As an alternative to (1), you could continue to simply prohibit names
  containing slashes and at-signs as parts of name-strings.  In this case,
  implementations which support import of GSS_KRB5_NT_KRB5_PRINCIPAL_NAME
  names MUST verify that the imported name is valid and otherwise fail the
  import.

----------------------------------------

I am a bit confused by section 3.2.  You seem to be saying that the
representation of names and components of names transported in other
protocols is up to the protocol in question, but that the representation
when a name is sent as part of this protocol is UTF-8.  However, the ABNF
in section 3.1 permits only characters up to 0xff.  Is it the intent that
MNs be treated as UTF-8 strings?  If so, it would be better to specify the
MN form in two laters, first indicating that it is a UTF-8 string and then
using ABNF to define the permitted sequences of Unicode characters.

----------------------------------------

Why define a family of mechanisms parameterized by enctype, instead of
defining a single mechanism, specifying a mandatory-to-implement enctype,
and negotiating the enctype to be used as part of context establishment?
This would also work around a situation with SASL mechanism naming, which
is that you are effectively defining an entire family of GSs-API mechs but
specifying SASL mechanism names for only one member of that family.  This
means that either other enctypes cannot be used at all, or else they must
forever have non-friendly names encoded as per RFC5801 section 3.1.

Alternately, you could register a family of SASL mechansim names, of the
form EAP-<enc> and EAP-<enc>-PLUS, where <enc> is a numeric enctype.  This
is a bit uglier than EAP-AES128[-PLUS], but prevents future
interoperability problems due to SASL mechanism name mismatches and at
least is reversible, unlike the RFC5801 section 3.1 encoding.

----------------------------------------

In section 5.4, may the acceptor's message include a vendor subtoken?

----------------------------------------

In section 5.5, what is a "protected result indication" ?

----------------------------------------

Is it possible for the Extensions state to involve more than one round trip?

----------------------------------------

In section 5.6.1, initiators should be REQUIRED to send zeros for all flag
bits other than GSS_C_MUTUAL_FLAG, in order to guarantee that these bits
are available for future extension.

----------------------------------------

The MIC token described in section 5.6 currently protects only the
extension token containing it.  Is there any value to protecting the entire
context establishment exchange?

----------------------------------------

In section 6, the descriptions of the derivation of the GMSK and CRK
seem incomplete.  In particular...

- What happens if the EAP master session key is not large enough to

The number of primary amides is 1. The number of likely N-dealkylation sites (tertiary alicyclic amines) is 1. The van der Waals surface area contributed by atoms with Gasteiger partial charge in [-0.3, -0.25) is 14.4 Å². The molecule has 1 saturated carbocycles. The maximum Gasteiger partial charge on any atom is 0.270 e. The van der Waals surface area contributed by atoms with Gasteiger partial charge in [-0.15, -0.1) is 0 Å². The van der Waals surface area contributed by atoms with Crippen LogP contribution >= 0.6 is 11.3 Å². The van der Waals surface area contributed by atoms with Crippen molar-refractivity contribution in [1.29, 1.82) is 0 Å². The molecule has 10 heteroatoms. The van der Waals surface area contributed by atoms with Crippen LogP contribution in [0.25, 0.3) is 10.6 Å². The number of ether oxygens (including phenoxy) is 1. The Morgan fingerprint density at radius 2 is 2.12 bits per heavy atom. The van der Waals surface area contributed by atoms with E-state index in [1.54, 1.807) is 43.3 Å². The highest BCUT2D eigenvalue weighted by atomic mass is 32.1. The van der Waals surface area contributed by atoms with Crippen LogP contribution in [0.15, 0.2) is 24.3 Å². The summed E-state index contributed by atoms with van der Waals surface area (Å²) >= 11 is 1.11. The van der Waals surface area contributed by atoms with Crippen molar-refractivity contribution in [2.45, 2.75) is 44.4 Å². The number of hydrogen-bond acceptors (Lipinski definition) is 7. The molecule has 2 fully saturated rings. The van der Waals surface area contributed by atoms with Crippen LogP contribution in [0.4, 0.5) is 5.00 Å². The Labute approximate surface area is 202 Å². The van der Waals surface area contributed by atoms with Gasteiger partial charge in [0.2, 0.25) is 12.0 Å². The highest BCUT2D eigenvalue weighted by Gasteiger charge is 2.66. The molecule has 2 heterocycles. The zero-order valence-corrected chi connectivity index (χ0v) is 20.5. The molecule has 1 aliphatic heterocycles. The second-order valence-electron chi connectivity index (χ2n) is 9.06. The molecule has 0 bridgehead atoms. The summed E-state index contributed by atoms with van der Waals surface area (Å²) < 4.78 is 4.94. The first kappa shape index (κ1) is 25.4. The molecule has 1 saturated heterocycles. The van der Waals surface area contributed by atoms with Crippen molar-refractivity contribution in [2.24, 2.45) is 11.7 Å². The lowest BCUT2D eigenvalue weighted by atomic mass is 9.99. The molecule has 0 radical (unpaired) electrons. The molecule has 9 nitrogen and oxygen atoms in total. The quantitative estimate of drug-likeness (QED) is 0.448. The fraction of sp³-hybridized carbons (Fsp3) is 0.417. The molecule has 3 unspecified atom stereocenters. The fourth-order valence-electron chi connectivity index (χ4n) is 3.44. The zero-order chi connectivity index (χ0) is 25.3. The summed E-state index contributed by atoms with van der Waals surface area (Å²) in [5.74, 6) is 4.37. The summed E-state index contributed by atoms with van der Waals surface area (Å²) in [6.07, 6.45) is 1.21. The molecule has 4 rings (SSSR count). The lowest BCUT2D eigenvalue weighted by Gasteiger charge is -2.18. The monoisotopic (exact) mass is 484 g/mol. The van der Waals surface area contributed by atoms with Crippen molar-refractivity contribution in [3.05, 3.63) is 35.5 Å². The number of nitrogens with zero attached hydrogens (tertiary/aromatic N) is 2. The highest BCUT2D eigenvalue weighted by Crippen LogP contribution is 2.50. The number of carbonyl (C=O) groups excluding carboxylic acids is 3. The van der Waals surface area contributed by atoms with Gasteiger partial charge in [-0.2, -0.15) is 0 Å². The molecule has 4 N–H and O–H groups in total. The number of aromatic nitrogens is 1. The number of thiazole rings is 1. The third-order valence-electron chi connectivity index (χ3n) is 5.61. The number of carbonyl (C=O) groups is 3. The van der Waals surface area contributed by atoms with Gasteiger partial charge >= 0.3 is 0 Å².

satisfy the requirements of the GMSK enctype's random-to-key?
- What is the CRK enctype?
- I think you mean to indicate that the CRK is the result of applying
  the CRK enctype's random-to-key to the output of the indicated truncate
  call.  A mere string of random bits is not an RFC3961 protocol key.
- The definition of L is garbled.  I think you mean it is the length of
  data required by the CRK enctype's random-to-key.

----------------------------------------

It is frequently important to GSS-API initiators that they are talking to
the expected acceptor.  In the present mechanism, that requires not only
verifying the acceptor/NAS's identity with the EAP server (by means of EAP
channel bindings), but also verifying that the verified NAS identity agrees
with the GSS-API target name provided by the initiating application, if
any.  This issue is discussed in detail in sections 3.4 and 3.5, but could
bear an additional mention in the security considerations.




========================================

I also found a number of editorial issues:

Abstract:

  "... when using the EAP mechanism" should probably be "when using the
  Extensible Authentication Protocol (EAP)", at which point the second
  expansion of EAP could be removed.

Section 1, graf 6 (page 5): s/prospective/perspective/

Section 1.3, last graf (page 7): The phrase "security association
protocols" is used twice, where I believe "secure association protocols" is
intended.

Section 3.1 ABNF: This attempts to define name-char to match any character
except the slash (/) and at-sign (@), which are used to separate name
components.  However, it incorrectly prohibits uppercase G (decimal 71, hex
0x47) instead of slash (decimal 47, hex 0x2f).

Section 3.1, graf 3 (page 10, after ABNF): In "specifications of this
mechanism MUST NOT prepare the user-or-service according to these rules",
I think you mean "implementations", not "specifications".

Section 3.1, bottom of page 10: s/proceeding/preceeding/

Section 3.3, last graf: "canonicalizing it to a mechanism" should be
"canonicalizing it to a mechanism name".

Section 3.5, graf 4 (bottom of page 13): In "The EAP server MUST assure",
s/assure/ensure/.

In section 5, the table describing the format of an innerToken shows
the first subtoken body as occupying octets 10..10+n, which is a total
of n+1 bytes.  It should be 10+n-1, and the second subtoken type should
be at octets 10+n..10+n+3.

Sections 5.5.1, 5.5.2; the subtoken types are missing zeros.

Section 5.6; this state is variously called Extension (singular) or
Extensions (plural).

Section 7.2: The GSS mech parameters registry was indeed created by
RFC6542.  Also, it might be clearer if the last two entries in the table
explicitly referred to "this RFC", so someone doesn't think you mean
RFC4121 section 5.

Section 7.3: The table should be sorted by type, not defining section.

Section 7.4: draft-ietf-radext-radius-extensions is up to -06, and the
relevant section is now 10.3, not 9.3.

Section 7.5: s/EAP-ES128/EAP-AES128/

Section 10.1: Do you need a normative reference to RFC3962?